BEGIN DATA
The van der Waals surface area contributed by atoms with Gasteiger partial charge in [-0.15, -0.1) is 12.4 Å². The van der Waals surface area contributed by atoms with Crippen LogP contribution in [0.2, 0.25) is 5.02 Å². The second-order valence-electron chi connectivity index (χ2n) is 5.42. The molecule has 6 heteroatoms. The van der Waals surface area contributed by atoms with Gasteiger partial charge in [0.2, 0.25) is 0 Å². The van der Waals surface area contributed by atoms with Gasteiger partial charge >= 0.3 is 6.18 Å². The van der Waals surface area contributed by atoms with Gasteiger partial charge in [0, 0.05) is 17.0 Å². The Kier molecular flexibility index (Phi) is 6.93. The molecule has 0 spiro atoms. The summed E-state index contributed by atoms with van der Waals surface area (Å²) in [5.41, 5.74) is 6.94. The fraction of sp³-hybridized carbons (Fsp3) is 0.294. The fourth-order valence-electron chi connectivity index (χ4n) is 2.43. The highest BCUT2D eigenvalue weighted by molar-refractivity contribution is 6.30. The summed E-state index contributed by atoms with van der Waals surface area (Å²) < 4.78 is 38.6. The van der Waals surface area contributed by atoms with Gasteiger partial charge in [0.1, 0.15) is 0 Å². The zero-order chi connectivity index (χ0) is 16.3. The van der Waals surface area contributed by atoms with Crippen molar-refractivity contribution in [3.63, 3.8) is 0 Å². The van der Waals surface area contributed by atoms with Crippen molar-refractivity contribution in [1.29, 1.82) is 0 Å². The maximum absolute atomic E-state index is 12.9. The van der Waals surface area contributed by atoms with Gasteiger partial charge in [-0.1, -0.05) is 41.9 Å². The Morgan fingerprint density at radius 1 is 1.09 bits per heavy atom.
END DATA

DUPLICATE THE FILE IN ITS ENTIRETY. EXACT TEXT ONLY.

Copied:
The van der Waals surface area contributed by atoms with Gasteiger partial charge in [-0.15, -0.1) is 12.4 Å². The van der Waals surface area contributed by atoms with Crippen LogP contribution in [0.2, 0.25) is 5.02 Å². The second-order valence-electron chi connectivity index (χ2n) is 5.42. The molecule has 6 heteroatoms. The van der Waals surface area contributed by atoms with Gasteiger partial charge in [0.2, 0.25) is 0 Å². The van der Waals surface area contributed by atoms with Gasteiger partial charge >= 0.3 is 6.18 Å². The van der Waals surface area contributed by atoms with Gasteiger partial charge in [0, 0.05) is 17.0 Å². The Kier molecular flexibility index (Phi) is 6.93. The molecule has 0 spiro atoms. The summed E-state index contributed by atoms with van der Waals surface area (Å²) in [5.41, 5.74) is 6.94. The fraction of sp³-hybridized carbons (Fsp3) is 0.294. The fourth-order valence-electron chi connectivity index (χ4n) is 2.43. The highest BCUT2D eigenvalue weighted by molar-refractivity contribution is 6.30. The summed E-state index contributed by atoms with van der Waals surface area (Å²) < 4.78 is 38.6. The van der Waals surface area contributed by atoms with Gasteiger partial charge in [0.1, 0.15) is 0 Å². The zero-order chi connectivity index (χ0) is 16.3. The van der Waals surface area contributed by atoms with Crippen molar-refractivity contribution in [3.63, 3.8) is 0 Å². The van der Waals surface area contributed by atoms with Crippen molar-refractivity contribution in [1.29, 1.82) is 0 Å². The maximum absolute atomic E-state index is 12.9. The van der Waals surface area contributed by atoms with Gasteiger partial charge in [-0.1, -0.05) is 41.9 Å². The Morgan fingerprint density at radius 1 is 1.09 bits per heavy atom.